Head of Probation Dept. has hopes to help instill success
Photo by Mirsada Buric-Adam
Billie Grobe is the new head of the Yavapai County Adult Probation Department. She started about two months ago, and used to work for the Maricopa County Adult Probation Department.
"I’m very excited to be here, especially working with these dedicated men and women, who are trying to make a difference in the community," said Grobe, who has had extensive experience with the Maricopa County Adult Probation Department.
Grobe earned her undergraduate degree in sociology and masters degree in public administration. She said her career swayed more toward this profession years ago when, during her undergraduate studies, she completed an internship with a probation department in Boise, Idaho.
She said she did pre-sentence reports for a judge and she just loved it. After completing her education at that time, she shifted her focus to raising her two sons until an opportunity opened up with the Maricopa County Adult Probation Department 22 years ago.
A year ago, Grobe decided to take her career to another level. She attended a leadership program to acquire some additional knowledge about what it takes to be a chief, even though she already supervised 83 people as an operations manager of the Maricopa County Adult Probation Programs Division.
"My chief in Maricopa County really encouraged me" to explore the idea of becoming a chief, she said.
Grobe said when she found out about the opening in this county, she decided to apply.
"I realized that I’m never going to find out if I could do it if I do not put my name out there," she said. "So I put in and I got it."
Grobe said she is delighted to be a part of the department, which has a good reputation in Arizona. "I’ve heard good things," she said. "It is a great department."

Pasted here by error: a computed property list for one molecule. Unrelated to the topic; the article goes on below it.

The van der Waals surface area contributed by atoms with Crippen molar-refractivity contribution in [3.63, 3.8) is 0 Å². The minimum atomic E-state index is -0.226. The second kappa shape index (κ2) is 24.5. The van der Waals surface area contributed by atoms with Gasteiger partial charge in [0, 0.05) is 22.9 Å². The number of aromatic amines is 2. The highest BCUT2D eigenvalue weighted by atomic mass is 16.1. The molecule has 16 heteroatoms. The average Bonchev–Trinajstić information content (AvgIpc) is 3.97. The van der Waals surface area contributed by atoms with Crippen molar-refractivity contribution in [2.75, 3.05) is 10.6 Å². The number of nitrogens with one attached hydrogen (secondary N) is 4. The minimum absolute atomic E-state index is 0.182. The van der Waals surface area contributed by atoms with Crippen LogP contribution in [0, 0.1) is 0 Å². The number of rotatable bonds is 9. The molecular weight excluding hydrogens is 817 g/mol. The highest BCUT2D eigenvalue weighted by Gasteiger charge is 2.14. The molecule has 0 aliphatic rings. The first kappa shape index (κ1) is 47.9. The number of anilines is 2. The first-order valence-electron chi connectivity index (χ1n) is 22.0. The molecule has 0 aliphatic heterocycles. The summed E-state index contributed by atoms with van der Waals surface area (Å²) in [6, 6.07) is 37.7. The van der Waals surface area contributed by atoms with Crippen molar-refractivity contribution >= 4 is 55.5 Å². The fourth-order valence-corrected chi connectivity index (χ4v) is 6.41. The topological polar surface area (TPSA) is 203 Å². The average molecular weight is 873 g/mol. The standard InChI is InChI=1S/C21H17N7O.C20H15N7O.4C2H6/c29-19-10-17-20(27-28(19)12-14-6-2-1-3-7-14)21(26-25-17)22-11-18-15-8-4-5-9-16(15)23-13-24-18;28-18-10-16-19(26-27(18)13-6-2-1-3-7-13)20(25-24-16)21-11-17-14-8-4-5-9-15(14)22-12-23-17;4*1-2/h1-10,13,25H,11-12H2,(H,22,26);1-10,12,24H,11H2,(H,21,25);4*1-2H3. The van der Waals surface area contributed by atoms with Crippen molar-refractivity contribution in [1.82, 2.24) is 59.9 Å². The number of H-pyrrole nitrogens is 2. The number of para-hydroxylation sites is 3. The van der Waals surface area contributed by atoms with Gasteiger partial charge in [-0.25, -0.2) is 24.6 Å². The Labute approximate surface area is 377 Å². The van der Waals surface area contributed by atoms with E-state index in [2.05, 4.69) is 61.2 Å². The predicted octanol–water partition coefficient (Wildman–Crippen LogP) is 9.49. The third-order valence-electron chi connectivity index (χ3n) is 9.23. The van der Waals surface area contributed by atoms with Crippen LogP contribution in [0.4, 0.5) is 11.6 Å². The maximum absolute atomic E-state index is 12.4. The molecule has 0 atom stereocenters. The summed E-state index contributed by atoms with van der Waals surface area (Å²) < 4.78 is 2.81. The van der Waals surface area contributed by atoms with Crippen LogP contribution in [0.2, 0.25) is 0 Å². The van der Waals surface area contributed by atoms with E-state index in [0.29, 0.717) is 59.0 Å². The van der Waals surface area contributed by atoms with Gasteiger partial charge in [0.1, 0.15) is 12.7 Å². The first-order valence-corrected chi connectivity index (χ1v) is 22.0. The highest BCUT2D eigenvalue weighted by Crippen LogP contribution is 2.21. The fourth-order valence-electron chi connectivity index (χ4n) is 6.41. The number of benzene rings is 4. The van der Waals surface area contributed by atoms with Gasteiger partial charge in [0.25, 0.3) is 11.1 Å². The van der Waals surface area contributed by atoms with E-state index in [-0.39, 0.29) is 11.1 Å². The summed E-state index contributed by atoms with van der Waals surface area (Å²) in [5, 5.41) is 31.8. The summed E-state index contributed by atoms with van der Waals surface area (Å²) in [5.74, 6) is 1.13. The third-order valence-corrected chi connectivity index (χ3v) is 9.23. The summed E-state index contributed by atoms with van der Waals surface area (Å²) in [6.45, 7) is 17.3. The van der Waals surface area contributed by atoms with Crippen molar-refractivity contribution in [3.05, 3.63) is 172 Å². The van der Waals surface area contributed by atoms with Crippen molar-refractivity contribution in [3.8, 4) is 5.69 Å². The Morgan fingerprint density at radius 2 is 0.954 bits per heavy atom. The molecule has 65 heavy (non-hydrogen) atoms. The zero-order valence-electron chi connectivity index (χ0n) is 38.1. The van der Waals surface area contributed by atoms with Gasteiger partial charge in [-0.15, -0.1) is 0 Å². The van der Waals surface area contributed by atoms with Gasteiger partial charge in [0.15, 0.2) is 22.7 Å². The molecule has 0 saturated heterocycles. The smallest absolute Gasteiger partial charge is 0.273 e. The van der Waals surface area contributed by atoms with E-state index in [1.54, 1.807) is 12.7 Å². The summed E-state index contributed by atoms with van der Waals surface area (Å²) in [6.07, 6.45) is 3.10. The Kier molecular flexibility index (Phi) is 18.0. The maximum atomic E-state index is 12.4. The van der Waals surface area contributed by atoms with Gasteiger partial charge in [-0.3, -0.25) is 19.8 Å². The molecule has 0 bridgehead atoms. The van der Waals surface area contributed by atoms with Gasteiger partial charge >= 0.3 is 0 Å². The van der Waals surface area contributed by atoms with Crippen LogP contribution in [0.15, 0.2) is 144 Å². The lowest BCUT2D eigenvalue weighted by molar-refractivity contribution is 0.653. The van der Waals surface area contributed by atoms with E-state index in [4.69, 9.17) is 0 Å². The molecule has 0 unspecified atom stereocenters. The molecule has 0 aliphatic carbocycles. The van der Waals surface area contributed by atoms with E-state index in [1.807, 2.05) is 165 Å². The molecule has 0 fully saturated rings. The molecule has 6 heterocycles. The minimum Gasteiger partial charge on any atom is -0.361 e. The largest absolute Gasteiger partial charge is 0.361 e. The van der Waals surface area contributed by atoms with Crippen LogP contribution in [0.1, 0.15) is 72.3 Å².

Grobe said her immediate goal is to complete the task regarding probation officers’ safety and arming those who decide to carry a weapon. This process started under former chief Bill Fitzgerald, who left in November to assume responsibilities for the probation department in Bexar County, Texas.
Grobe said the Arizona Attorney General will have to approve policies and procedures before trained officers can carry weapons.
Her long-term goal is to implement training that will provide officers with the skills that would enable them to help their clients to stay successful even after they complete their probation terms.
A part of that program will include communication, she said.
"Probation officers are really good problem-solvers," she said. "What we have not done is to give them skills so that probationers can solve their problems to stay successful."
She said if probationers acquire this skill while on probation and obtain some practice doing it, they will likely be able to make their independent decisions later on and possibly stay out of the system.
Grobe said that the department seems to be in pretty good shape even though it had been without a chief per se for six months. She said Deputy Chief Brian Gray has done a good job in maintaining the department and took care of the 2004-05 budget.
The department operates on a $4.2 million budget that is split between the state and the county, she said.
Currently, in this county 1,500 offenders are on standard probation while 160 are on intensive probation.
Grobe said the number of probationers on standard probation has been going up while the other one has been going down. But this trend changes from time to time, she said.
She said the department is authorized to have 93 staff members and currently five positions remain open. The staff number also includes six positions that the Board of Supervisors approved recently to meet the needs of the newly established Early Disposition Court.
Grobe said although she and her husband still own a house in the Phoenix area, they plan to relocate permanently here in the near future.
Click Below to: